FS: You know, I don't know. Typical Issei, kind of a situation, they really didn't talk too much about stuff like that. They never talked about stuff that would let you know that they were worried about anything or deeply concerned about anything. So me being the youngest of six, he never did say much of anything to me. He may have to my sisters and my brother John.

TI: On that day, any recollections of anything that was unusual, other than hearing about the bombing of Pearl Harbor when you came back that afternoon? Anything else, like any family discussions or anything else like that?

FS: I don't remember a thing, but like I say, if my mom and dad had any discussions, it probably was with my older siblings. But I don't know, I wasn't in on any of that.

TI: How about the next day? The next day is school, it's Monday, December 8th. Anything interesting happen that day?

FS: I don't recollect any negative or anything different. I remember going to school the next day, and I didn't experience any discriminatory comments or anything like that. My friends were just like any other day.

TI: And how about teachers or the administration? Was there any mention of the bombing or anything like that?

FS: I don't remember that there was. I don't remember anything unusual from that time.

TI: And your school, what percentage of your class was Japanese?

FS: Very little. In fact, in my class, I think Joe Mochizuki and Mits Katayama, and there was one gal out of maybe fifteen or twenty of us.

TI: So not large, but significant. I mean, it was like you were, sounds like, about four or five out of twenty, so that's maybe twenty percent, twenty, twenty-five percent?

FS: At the most.

TI: So in the days and weeks following the bombing of Pearl Harbor, what happened? What was going on at the farm? Was there any thought that something might happen? At some point, Bainbridge Island was removed, what was happening?

FS: You know, I just don't have much recollection about too much going on. The only thing that I remember was my mom and dad were getting concerned because they were aware that some of the Isseis were being taken away. And my mother was concerned that my dad might be taken away. But other than that, the only thing I remember was anything that was, Japanese cultural items and things like that, my mom and dad just got rid of it all, which is a shame. But that's the only thing that I remember of that time.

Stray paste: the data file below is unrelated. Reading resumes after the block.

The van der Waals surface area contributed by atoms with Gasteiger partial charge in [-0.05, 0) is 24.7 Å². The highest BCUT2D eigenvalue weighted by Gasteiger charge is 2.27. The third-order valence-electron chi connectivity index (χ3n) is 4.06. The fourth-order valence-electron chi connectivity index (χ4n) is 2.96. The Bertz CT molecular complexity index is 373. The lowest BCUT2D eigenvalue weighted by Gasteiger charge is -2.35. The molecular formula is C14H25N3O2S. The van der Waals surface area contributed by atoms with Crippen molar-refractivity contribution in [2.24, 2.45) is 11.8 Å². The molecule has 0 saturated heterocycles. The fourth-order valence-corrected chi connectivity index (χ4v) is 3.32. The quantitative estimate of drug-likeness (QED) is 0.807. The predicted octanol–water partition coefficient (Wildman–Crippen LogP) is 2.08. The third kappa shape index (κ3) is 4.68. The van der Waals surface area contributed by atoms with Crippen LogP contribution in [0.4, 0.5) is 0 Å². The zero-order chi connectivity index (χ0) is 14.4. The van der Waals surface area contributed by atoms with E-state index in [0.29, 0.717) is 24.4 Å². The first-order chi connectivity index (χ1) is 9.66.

TI: And did you see them, so when they got rid of it, was that like, I think you mentioned earlier, burning?

FS: Burning, yeah. You know, like the kendo gear that I had, my dad just burned it up.

TI: And in addition to that, did he continue just doing the regular farm stuff? Would he still take these trips to the Tacoma Farmers Market? Well, it's wintertime though, so probably not as much, it's December, so probably not as active at that point.

FS: Yeah. See, in that timeframe, my dad had two rhubarb pits. They would bring in rhubarb roots from the field, and force grow them, and they would harvest those, and they used to go to the Puget Sound Vegetable for shipment. And that part continued, but that time of the year, not much other crops going on. But the interesting thing is, you know, normally, folks would be preparing to plant vegetables later in the spring, and my mom and dad would plant seeds and grow plants. And then in the greenhouse and then transporting those out into the field as the weather got warmer. That just continued, they just went right on.

TI: So they just planted everything, prepared everything.

FS: Yeah.

TI: Well, at that point, they really didn't know what was going to happen.

FS: No.

TI: No one really knew.

<End Segment 11> - Copyright © 2017 Densho. All Rights Reserved.

<Begin Segment 12>

TI: So talk about, so at some point, the word got out that people had to leave. So what happened to your family? Thirty acres, I think you mentioned earlier, one of the Filipino workers took it over. But talk about that time period. What can you remember?